The ‘Work From Home’ (WFH) trend is gaining rapid momentum. Unheard of a decade back, today 45% Americans report having worked from home. Infact, the number of people working remotely four to five days a week, is 31%.

The notion that remote workers are unproductive and disengaged, is getting challenged. In 2013, Stanford University conducted a 9-month long study with Ctrip, a Chinese travel company. At that time, 50% of the staff of Ctrip was working remotely, and the study sought to explore its impact. The result: people working from home completed 13.5% more calls than the staff in the office. And Ctrip ended up saving $1,900 per employee, for those nine months.

What contributed to this? A chunk of this productivity increase was due to a quieter environment at home, which makes it easier to process calls. Offices involve distractions that cause cognitive overload. Also, people at home worked more hours. They started their day earlier, took shorter breaks, and since they did not commute, they could work till the end of the work day.

Here’s more about the positive impact of WFH:

It increases employee well-being. Overall, working from home significantly reduces the stress levels of employees, shows a PGI study. Mostly because they don’t have to deal with social demands, adhoc meetings, or challenges of commuting to work. Employees also show up more for work, reducing absenteeism by 69%.

It leads to better engagement. Sounds counterintuitive, right? Traditionally, remote workers have reported feeling isolated. However, a recent TINYPulse survey shows that on a scale of 1 to 10, when asked how happy they feel at work, remote employees scored 8.10, compared to all workers’ score of 7.42. Why? Because they enjoy more freedom and flexibility. Moreover, this arrangement allows for more employee demographics to engage with work, like differently abled people, pregnant women, and new parents. To add to it, remote working allows older employees to remain in the workforce longer.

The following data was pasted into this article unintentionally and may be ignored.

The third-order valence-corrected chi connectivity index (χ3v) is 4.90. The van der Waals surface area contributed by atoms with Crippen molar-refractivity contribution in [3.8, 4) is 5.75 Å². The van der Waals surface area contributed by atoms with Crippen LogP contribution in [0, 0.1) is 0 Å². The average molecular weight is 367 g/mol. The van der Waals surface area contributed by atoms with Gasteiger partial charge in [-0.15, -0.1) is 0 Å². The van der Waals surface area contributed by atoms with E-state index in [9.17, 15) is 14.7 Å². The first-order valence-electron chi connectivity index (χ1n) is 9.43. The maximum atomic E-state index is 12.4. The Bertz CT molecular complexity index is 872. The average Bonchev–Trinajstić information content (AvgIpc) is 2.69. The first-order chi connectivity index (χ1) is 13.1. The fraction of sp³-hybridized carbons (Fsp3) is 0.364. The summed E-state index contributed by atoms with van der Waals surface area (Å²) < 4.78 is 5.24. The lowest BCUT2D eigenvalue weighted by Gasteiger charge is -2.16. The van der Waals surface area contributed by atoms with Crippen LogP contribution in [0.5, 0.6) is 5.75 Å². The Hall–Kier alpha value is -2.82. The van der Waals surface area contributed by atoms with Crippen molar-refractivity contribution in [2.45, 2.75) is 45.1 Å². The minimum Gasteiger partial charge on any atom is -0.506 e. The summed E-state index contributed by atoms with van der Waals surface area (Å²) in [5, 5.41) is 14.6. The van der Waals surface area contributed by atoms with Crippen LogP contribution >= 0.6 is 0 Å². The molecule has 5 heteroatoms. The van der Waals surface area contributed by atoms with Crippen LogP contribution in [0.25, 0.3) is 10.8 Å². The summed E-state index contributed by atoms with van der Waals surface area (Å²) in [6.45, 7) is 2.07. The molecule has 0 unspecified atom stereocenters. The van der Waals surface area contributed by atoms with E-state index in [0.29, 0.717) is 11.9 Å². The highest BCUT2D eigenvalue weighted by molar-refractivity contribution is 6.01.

It is beneficial for business costs. The higher the number of remote workers, the lower the company’s overhead costs. According to a Forbes report: Aetna (where 14,500 of 35,000 employees don’t have an “in-office” desk) shed 2.7 million square feet of office space, saving $78 million. American Express reported annual savings of $10-$15 million, courtesy their remote workers.

It is good for the environment. Is going green an incentive for you? WFH can help. It reduces gas consumption by $20 million, decreases greenhouse gas emissions by 54 million tons, and reduces oil consumption by 640 million barrels! Add to that less paper wastage.

The sun is surely shining on WFH policies. But note, that it is not for everyone. Some employees function best at a formal work place. So, the best approach – allow your people to choose. Offer flexibility. And watch if it impacts your business metrics.

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